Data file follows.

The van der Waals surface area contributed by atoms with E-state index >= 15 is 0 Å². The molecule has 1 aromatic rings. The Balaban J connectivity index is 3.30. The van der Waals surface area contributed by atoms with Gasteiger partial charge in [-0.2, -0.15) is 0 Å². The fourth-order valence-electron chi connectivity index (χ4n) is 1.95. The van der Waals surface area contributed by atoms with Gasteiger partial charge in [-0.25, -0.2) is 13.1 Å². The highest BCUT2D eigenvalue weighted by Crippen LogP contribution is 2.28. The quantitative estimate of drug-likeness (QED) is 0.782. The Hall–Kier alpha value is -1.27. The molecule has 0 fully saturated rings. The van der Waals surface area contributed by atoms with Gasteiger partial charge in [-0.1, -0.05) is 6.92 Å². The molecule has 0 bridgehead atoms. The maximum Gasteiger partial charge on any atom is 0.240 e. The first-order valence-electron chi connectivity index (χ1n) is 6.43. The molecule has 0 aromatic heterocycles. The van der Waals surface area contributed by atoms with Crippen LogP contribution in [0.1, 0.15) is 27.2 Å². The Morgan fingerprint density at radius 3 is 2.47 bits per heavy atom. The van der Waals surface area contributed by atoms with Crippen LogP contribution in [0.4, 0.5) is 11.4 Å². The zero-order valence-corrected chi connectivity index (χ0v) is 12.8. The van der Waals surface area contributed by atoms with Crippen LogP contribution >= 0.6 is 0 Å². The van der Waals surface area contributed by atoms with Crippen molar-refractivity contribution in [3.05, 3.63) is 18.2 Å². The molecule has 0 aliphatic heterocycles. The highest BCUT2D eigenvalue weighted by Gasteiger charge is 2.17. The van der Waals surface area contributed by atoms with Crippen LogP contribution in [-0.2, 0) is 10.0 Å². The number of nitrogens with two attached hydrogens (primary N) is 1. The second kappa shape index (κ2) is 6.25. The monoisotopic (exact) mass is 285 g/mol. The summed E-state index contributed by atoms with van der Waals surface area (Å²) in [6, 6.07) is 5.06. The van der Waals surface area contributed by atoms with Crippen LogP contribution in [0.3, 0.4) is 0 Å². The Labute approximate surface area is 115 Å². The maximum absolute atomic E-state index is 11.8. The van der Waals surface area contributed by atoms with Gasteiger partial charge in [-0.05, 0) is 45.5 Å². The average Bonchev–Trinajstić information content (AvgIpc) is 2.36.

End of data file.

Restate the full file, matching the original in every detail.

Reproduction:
The van der Waals surface area contributed by atoms with E-state index >= 15 is 0 Å². The molecule has 1 aromatic rings. The Balaban J connectivity index is 3.30. The van der Waals surface area contributed by atoms with Gasteiger partial charge in [-0.2, -0.15) is 0 Å². The fourth-order valence-electron chi connectivity index (χ4n) is 1.95. The van der Waals surface area contributed by atoms with Gasteiger partial charge in [-0.25, -0.2) is 13.1 Å². The highest BCUT2D eigenvalue weighted by Crippen LogP contribution is 2.28. The quantitative estimate of drug-likeness (QED) is 0.782. The Hall–Kier alpha value is -1.27. The molecule has 0 fully saturated rings. The van der Waals surface area contributed by atoms with Gasteiger partial charge in [-0.1, -0.05) is 6.92 Å². The molecule has 0 bridgehead atoms. The maximum Gasteiger partial charge on any atom is 0.240 e. The first-order valence-electron chi connectivity index (χ1n) is 6.43. The molecule has 0 aromatic heterocycles. The van der Waals surface area contributed by atoms with Crippen LogP contribution in [0.1, 0.15) is 27.2 Å². The Morgan fingerprint density at radius 3 is 2.47 bits per heavy atom. The van der Waals surface area contributed by atoms with Crippen LogP contribution in [0.4, 0.5) is 11.4 Å². The zero-order valence-corrected chi connectivity index (χ0v) is 12.8. The van der Waals surface area contributed by atoms with Crippen LogP contribution >= 0.6 is 0 Å². The van der Waals surface area contributed by atoms with Crippen molar-refractivity contribution in [3.05, 3.63) is 18.2 Å². The molecule has 0 aliphatic heterocycles. The highest BCUT2D eigenvalue weighted by Gasteiger charge is 2.17. The van der Waals surface area contributed by atoms with Crippen LogP contribution in [-0.2, 0) is 10.0 Å². The number of nitrogens with two attached hydrogens (primary N) is 1. The second kappa shape index (κ2) is 6.25. The monoisotopic (exact) mass is 285 g/mol. The summed E-state index contributed by atoms with van der Waals surface area (Å²) in [6, 6.07) is 5.06. The van der Waals surface area contributed by atoms with Crippen LogP contribution in [0.3, 0.4) is 0 Å². The Labute approximate surface area is 115 Å². The maximum absolute atomic E-state index is 11.8. The van der Waals surface area contributed by atoms with Gasteiger partial charge in [-0.05, 0) is 45.5 Å². The average Bonchev–Trinajstić information content (AvgIpc) is 2.36.